Two different pathogenetic mechanisms may play a role in acne and in hirsutism.

III Endocrinology, Institute of Clinica Medica V, University La Sapienza, Rome, Italy.
Clinical Endocrinology (Impact Factor: 3.4). 12/1993; 39(5):551-6. DOI: 10.1111/j.1365-2265.1993.tb02408.x
Source: PubMed

ABSTRACT Acne is one of the most common skin disorders. Androgens are known to play an important and possibly central role. Androgens secreted from ovaries and adrenal glands (androstenedione, dehydroepiandrosterone and its sulphate, testosterone) and target tissue-produced androgens (testosterone and its 5 alpha-reduced metabolite, dihydrotestosterone) have been implicated. Although the sebaceous gland and the hair follicle form a single morphological entity, the pilosebaceous unit, acne and hirsutism do not always appear concomitantly, thus leading to the supposition that these two structures may have different degrees of sensitivity to similar androgenic stimulation.
To determine whether acne and hirsutism are the clinical expression of a different androgen metabolism at target tissue levels we studied 90 randomly selected patients who came to our Out-patient Department for diagnosis and treatment during the last 2 years with isolated acne of mild to severe degree and 52 patients with idiopathic hirsutism without acne or history of acne. Twenty-four women without acne or hirsutism and without a history of endocrine disease were studied as controls.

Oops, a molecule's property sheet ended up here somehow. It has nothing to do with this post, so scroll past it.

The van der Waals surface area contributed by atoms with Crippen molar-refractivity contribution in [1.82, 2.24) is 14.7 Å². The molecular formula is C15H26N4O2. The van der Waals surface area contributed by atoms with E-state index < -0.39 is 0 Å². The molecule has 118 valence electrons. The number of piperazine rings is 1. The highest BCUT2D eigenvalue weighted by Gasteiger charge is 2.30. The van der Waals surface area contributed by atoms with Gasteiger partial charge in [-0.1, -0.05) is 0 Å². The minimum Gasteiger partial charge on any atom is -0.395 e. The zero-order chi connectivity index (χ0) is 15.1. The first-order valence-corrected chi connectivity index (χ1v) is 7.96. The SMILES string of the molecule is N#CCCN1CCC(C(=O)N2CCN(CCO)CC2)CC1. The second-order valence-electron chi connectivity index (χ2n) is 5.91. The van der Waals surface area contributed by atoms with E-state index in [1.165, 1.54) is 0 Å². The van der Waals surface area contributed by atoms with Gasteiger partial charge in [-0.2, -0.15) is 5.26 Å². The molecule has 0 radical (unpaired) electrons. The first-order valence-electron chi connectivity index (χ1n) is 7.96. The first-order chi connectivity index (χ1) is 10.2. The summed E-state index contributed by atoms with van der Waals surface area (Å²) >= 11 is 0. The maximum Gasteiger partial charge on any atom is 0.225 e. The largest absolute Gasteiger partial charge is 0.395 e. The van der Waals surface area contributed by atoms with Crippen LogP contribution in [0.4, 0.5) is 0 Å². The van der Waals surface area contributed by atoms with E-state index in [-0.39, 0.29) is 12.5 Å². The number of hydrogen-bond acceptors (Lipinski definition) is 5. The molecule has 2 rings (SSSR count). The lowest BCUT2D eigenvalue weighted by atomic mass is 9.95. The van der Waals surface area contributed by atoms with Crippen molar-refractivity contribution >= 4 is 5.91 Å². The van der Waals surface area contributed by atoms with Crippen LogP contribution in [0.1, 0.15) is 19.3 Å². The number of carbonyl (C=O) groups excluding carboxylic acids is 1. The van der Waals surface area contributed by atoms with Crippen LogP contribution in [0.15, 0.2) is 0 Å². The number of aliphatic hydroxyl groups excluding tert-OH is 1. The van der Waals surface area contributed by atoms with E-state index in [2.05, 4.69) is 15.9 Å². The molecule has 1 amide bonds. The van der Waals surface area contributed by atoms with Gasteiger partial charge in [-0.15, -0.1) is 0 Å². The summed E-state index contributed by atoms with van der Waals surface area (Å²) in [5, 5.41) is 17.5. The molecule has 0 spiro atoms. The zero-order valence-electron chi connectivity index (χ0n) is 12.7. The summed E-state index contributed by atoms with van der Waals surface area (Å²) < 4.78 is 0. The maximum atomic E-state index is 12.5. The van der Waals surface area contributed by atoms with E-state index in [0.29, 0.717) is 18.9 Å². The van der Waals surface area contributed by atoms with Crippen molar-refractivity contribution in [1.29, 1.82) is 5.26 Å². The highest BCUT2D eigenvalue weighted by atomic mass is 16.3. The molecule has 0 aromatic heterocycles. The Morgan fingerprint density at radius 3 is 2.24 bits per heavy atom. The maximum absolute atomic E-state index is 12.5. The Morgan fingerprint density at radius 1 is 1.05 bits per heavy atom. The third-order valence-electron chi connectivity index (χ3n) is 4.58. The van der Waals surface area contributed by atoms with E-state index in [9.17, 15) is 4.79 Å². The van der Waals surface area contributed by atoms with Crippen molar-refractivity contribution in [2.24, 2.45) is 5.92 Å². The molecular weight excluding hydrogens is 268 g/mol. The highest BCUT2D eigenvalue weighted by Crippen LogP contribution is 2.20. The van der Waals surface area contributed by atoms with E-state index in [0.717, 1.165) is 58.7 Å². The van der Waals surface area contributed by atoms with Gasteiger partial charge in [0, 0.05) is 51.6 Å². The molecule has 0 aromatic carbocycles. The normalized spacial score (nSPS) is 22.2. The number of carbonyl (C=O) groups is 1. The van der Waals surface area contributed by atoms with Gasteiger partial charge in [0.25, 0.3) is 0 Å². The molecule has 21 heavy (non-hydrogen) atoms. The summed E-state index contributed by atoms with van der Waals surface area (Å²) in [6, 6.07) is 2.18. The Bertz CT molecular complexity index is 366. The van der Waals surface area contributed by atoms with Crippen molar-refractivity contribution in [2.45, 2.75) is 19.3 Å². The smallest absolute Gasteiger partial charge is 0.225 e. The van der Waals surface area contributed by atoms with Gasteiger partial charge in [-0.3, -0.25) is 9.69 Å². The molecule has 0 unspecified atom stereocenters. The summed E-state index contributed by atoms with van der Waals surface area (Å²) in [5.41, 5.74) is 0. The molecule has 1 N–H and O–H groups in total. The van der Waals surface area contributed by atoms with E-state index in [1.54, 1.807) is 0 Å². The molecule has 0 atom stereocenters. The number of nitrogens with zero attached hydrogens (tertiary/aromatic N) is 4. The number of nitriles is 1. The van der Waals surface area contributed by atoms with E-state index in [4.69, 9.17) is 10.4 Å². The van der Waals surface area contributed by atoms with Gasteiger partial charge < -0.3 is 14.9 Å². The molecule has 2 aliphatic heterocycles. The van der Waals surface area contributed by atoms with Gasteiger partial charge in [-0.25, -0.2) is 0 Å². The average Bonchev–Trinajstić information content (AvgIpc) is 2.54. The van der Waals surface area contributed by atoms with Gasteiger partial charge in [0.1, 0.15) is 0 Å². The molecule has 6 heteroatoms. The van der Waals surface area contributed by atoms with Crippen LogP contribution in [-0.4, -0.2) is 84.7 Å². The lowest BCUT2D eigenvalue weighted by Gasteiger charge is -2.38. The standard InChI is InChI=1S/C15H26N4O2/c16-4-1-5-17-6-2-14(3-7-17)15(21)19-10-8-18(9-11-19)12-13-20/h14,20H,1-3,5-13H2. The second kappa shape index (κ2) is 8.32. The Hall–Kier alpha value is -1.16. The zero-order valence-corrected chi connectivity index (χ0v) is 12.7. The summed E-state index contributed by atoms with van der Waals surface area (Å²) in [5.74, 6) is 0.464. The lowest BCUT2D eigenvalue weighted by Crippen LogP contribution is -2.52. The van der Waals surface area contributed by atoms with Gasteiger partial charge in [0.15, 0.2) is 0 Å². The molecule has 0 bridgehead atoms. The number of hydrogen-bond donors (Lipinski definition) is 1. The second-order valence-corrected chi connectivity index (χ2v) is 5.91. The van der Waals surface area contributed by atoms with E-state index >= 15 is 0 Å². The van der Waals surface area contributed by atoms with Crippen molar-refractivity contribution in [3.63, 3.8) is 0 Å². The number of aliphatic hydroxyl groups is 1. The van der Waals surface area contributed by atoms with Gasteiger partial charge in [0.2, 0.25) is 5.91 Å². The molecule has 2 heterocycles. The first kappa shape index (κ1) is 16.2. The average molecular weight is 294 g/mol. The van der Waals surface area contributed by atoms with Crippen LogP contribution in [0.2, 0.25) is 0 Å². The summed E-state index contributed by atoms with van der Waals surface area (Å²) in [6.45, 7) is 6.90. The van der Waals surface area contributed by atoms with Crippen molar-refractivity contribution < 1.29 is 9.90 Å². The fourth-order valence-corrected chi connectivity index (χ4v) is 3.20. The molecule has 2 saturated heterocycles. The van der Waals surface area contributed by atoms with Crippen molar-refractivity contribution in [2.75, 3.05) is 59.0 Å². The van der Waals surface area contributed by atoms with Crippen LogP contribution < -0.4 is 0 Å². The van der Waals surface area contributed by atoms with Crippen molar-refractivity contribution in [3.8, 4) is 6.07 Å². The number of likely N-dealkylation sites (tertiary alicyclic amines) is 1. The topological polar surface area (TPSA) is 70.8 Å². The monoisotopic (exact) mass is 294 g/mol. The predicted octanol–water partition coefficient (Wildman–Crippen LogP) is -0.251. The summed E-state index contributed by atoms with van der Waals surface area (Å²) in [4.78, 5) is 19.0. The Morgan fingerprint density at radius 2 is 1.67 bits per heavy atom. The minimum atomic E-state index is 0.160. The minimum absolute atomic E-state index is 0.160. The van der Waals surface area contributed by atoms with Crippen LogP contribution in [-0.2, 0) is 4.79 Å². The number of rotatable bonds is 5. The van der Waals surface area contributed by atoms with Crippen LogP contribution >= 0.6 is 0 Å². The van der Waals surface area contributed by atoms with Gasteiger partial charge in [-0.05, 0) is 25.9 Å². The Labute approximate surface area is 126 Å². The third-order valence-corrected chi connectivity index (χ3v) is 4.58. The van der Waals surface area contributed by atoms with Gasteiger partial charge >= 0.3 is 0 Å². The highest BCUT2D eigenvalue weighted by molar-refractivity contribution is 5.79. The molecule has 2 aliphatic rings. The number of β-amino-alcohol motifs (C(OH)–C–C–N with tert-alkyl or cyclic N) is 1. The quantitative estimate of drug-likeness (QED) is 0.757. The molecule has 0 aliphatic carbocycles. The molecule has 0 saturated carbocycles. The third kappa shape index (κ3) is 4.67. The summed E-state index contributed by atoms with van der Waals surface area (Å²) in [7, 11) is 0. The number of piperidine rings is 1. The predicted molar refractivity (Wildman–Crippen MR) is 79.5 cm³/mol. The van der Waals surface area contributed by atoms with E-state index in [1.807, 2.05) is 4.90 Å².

In both groups of patients, plasma levels of sex hormone binding globulin, of dihydrotestosterone, and of 3 alpha-androstanediol and of its glucuronide were evaluated. In all patients the percentage of free testosterone and the testosterone/sex hormone binding globulin ratio were also calculated.
Patients with acne and those with isolated hirsutism showed significantly decreased sex hormone binding globulin plasma levels. The values of the percentage free testosterone and those of the testosterone/sex hormone binding globulin ratio were, on the contrary, higher with respect to the controls, although there were no statistically significant differences between the two groups. Significantly increased plasma levels of dihydrotestosterone with respect to the controls were observed in patients with acne or in those with hirsutism. However, while all patients with hirsutism showed increased plasma values of 3 alpha-androstanediol and its glucuronide, all patients with acne showed plasma levels within the normal range, independently of the precursor plasma levels.
Our results demonstrate that dihydrotestosterone is further reduced to 3 alpha-androstanediol and its glucuronide only in hirsute patients but not in acne patients. These results suggest that dihydrotestosterone may undergo different metabolic pathways at skin levels and support the hypothesis that the two clinical manifestations may be the expression of the different metabolic fate of dihydrotestosterone itself. Moreover, our results demonstrate that 3 alpha-androstanediol and its glucuronide cannot be used as plasma markers of target-tissue produced androgens in all hyperandrogenic conditions.

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